Right now there is some interest in finding ways to help worthwhile causes without having to donate actual cash. While you can donate your time and your old stuff, it is also possible to donate stock and other assets to charity. This can actually be a good solution, since it comes with tax advantages for the donor, and it has the potential to benefit the charity more than outright cash.
Donating your stocks to charity
When you donate a stock that has gained in value, you do not have to pay capital gains tax and you can itemize a tax deduction for the entire amount of the stock. For example, say you bought 100 shares of a stock at $10 a share a couple of decades ago. Now that stock is worth $20 a share. What was worth $1,000 when you bought it is now worth $2,000. Normally, if you sell the stock, you have to pay long-term capital gains taxes on the $1,000 that you made. If you donate the stock, however, you are exempt from the capital gains tax. You can also itemize the entire $2,000 on your taxes. The charity can choose to sell the shares immediately, for $2,000, without paying taxes (due to its status), or it can hang on to the shares in the hopes that it will yield more down the road.
If you want to donate a stock that has lost in value, you are actually better off selling the stock on your own and then donating the proceeds to charity. This is because you can take a deduction for a capital loss when you sell an equity that has declined in value. If you just donate the stock, you cannot take the capital loss deduction. And, of course, once you donate the proceeds from your stock sale, you can take the deduction for donating to charity. If you hand over the stock outright, you only get one deduction for the value of the stock.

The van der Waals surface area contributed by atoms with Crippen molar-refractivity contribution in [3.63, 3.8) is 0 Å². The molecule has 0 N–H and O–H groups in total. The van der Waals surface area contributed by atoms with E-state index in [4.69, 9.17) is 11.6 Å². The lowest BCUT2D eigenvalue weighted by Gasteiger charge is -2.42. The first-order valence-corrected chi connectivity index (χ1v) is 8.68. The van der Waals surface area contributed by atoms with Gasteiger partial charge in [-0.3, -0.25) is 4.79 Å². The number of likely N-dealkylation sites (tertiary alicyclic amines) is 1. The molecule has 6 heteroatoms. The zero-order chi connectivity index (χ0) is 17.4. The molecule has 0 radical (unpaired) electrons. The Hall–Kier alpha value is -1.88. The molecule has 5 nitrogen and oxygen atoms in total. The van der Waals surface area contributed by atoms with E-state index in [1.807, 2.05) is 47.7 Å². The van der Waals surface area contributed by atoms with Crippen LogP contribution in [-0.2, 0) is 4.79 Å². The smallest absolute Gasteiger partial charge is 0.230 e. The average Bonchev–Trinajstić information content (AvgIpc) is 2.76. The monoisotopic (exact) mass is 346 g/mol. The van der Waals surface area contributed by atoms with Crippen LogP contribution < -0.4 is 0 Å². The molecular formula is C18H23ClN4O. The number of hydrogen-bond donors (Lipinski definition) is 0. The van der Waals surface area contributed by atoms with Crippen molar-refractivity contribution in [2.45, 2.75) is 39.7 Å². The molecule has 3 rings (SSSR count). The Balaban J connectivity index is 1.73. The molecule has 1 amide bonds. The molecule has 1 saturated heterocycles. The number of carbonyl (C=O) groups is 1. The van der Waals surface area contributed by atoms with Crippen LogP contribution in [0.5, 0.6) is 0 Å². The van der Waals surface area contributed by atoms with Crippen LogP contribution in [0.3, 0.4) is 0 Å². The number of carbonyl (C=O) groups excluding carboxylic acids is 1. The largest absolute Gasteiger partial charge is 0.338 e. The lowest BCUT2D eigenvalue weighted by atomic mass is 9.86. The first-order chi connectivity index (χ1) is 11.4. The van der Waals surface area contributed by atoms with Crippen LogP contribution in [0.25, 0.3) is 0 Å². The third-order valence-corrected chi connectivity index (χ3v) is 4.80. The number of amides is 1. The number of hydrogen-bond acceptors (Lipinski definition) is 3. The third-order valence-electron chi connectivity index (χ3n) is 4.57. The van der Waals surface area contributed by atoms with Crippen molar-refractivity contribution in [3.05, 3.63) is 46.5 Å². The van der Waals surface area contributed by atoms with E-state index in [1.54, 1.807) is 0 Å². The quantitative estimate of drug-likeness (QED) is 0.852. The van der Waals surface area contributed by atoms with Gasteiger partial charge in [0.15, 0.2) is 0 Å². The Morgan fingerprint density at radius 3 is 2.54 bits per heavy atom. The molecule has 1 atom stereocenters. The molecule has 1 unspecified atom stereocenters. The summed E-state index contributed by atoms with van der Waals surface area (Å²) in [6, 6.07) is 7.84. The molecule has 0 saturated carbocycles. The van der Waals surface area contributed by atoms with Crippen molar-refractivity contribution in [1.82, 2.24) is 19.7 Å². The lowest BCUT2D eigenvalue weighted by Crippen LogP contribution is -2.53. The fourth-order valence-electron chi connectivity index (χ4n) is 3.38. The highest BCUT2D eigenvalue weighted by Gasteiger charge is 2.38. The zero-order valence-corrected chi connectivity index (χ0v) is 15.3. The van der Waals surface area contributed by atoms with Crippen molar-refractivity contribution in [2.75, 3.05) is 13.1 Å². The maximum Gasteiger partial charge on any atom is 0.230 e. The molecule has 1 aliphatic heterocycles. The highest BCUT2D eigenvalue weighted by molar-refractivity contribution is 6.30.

Before making your decision, it is a good idea to consult with a tax professional and/or financial planner who can help you make the best choice, and make sure that all the proper steps are followed.
Another way that you can put your assets to work for charity is to make use of a donor-advised funds. Donor-advised funds are registered as charities themselves, and they make grants to other charities out of individual accounts. While these funds are not legally required to give to the charities you specify, most of these funds take your wishes into account and will make grants as advised by donors. Fidelity, Vanguard and Schwab offer the the largest charitable donor-advised funds.
When you donate to one of these funds, you get to take an immediate deduction on your taxes. It is also possible for you to donate a number of other assets to donor-advised funds. Depending on the rules of the fund, you can donate cash, stocks, bonds, real estate and even art and other assets. In many cases, using donor-advised funds can save you over using a personal foundation. You don’t have to worry about staff, or paying hefty private lawyer fees. (Forming your own foundation might be desirable, however, if you want more control over the grants, or if you have a very specific giving goal in mind.)
If you are re-doing your investment portfolio and wealth management strategy, and interested in how you can use some of your assets to benefit others, you might consider donating your stocks to charity, or contributing to a donor-advised fund. You can do a lot of good for others, and reap some tax advantages as well.